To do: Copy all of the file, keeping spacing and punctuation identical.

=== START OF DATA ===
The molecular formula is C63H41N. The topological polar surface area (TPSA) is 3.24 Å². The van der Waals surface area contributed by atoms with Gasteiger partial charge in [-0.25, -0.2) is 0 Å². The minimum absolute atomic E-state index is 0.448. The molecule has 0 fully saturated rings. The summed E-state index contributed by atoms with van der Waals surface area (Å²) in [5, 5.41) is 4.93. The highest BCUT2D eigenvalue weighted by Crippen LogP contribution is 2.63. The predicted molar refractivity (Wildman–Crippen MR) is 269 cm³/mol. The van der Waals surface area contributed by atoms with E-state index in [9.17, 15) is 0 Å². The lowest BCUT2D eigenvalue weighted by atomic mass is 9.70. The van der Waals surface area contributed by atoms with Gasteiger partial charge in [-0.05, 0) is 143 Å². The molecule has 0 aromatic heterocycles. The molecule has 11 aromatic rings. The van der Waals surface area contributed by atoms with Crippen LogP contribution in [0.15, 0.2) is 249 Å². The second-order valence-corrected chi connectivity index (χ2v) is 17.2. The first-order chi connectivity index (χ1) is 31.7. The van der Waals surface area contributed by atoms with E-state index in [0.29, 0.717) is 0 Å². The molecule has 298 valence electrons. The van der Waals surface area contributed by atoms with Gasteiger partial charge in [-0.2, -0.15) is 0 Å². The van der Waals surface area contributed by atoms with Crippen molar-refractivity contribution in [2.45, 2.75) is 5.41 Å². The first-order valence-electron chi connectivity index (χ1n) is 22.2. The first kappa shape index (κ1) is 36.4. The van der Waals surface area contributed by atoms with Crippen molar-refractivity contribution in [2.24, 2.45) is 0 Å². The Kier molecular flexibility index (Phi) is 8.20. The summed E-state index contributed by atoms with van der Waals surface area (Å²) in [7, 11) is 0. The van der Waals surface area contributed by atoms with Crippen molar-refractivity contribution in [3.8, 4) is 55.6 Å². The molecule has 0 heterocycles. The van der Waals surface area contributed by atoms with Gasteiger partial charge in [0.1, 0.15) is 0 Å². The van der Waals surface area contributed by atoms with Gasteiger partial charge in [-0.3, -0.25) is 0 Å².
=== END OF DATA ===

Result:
The molecular formula is C63H41N. The topological polar surface area (TPSA) is 3.24 Å². The van der Waals surface area contributed by atoms with Gasteiger partial charge in [-0.25, -0.2) is 0 Å². The minimum absolute atomic E-state index is 0.448. The molecule has 0 fully saturated rings. The summed E-state index contributed by atoms with van der Waals surface area (Å²) in [5, 5.41) is 4.93. The highest BCUT2D eigenvalue weighted by Crippen LogP contribution is 2.63. The predicted molar refractivity (Wildman–Crippen MR) is 269 cm³/mol. The van der Waals surface area contributed by atoms with E-state index in [9.17, 15) is 0 Å². The lowest BCUT2D eigenvalue weighted by atomic mass is 9.70. The van der Waals surface area contributed by atoms with Gasteiger partial charge in [-0.05, 0) is 143 Å². The molecule has 0 aromatic heterocycles. The molecule has 11 aromatic rings. The van der Waals surface area contributed by atoms with Crippen LogP contribution in [0.15, 0.2) is 249 Å². The second-order valence-corrected chi connectivity index (χ2v) is 17.2. The first-order chi connectivity index (χ1) is 31.7. The van der Waals surface area contributed by atoms with E-state index in [0.29, 0.717) is 0 Å². The molecule has 298 valence electrons. The van der Waals surface area contributed by atoms with Gasteiger partial charge in [-0.2, -0.15) is 0 Å². The van der Waals surface area contributed by atoms with Crippen molar-refractivity contribution in [2.45, 2.75) is 5.41 Å². The first-order valence-electron chi connectivity index (χ1n) is 22.2. The first kappa shape index (κ1) is 36.4. The van der Waals surface area contributed by atoms with Crippen molar-refractivity contribution in [2.24, 2.45) is 0 Å². The Kier molecular flexibility index (Phi) is 8.20. The summed E-state index contributed by atoms with van der Waals surface area (Å²) in [7, 11) is 0. The van der Waals surface area contributed by atoms with Crippen molar-refractivity contribution in [3.8, 4) is 55.6 Å². The molecule has 0 heterocycles. The van der Waals surface area contributed by atoms with Gasteiger partial charge in [0.1, 0.15) is 0 Å². The van der Waals surface area contributed by atoms with Gasteiger partial charge in [-0.3, -0.25) is 0 Å².